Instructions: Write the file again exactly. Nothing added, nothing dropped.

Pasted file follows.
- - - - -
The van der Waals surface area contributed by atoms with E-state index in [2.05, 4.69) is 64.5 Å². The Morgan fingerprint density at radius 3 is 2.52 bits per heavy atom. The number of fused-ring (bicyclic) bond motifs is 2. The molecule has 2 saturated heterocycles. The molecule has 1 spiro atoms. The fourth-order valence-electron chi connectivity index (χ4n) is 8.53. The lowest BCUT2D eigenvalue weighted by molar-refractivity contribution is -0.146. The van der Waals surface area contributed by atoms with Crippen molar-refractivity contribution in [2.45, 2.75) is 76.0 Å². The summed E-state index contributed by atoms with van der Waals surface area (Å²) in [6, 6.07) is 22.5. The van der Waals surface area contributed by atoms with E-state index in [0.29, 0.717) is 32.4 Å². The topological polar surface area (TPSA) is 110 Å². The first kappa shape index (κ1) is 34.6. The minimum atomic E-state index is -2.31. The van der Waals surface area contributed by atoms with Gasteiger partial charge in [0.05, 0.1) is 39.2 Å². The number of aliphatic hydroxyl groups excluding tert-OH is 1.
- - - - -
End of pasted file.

The van der Waals surface area contributed by atoms with E-state index in [2.05, 4.69) is 64.5 Å². The Morgan fingerprint density at radius 3 is 2.52 bits per heavy atom. The number of fused-ring (bicyclic) bond motifs is 2. The molecule has 2 saturated heterocycles. The molecule has 1 spiro atoms. The fourth-order valence-electron chi connectivity index (χ4n) is 8.53. The lowest BCUT2D eigenvalue weighted by molar-refractivity contribution is -0.146. The van der Waals surface area contributed by atoms with Crippen molar-refractivity contribution in [2.45, 2.75) is 76.0 Å². The summed E-state index contributed by atoms with van der Waals surface area (Å²) in [6, 6.07) is 22.5. The van der Waals surface area contributed by atoms with E-state index in [0.29, 0.717) is 32.4 Å². The topological polar surface area (TPSA) is 110 Å². The first kappa shape index (κ1) is 34.6. The minimum atomic E-state index is -2.31. The van der Waals surface area contributed by atoms with Gasteiger partial charge in [0.05, 0.1) is 39.2 Å². The number of aliphatic hydroxyl groups excluding tert-OH is 1.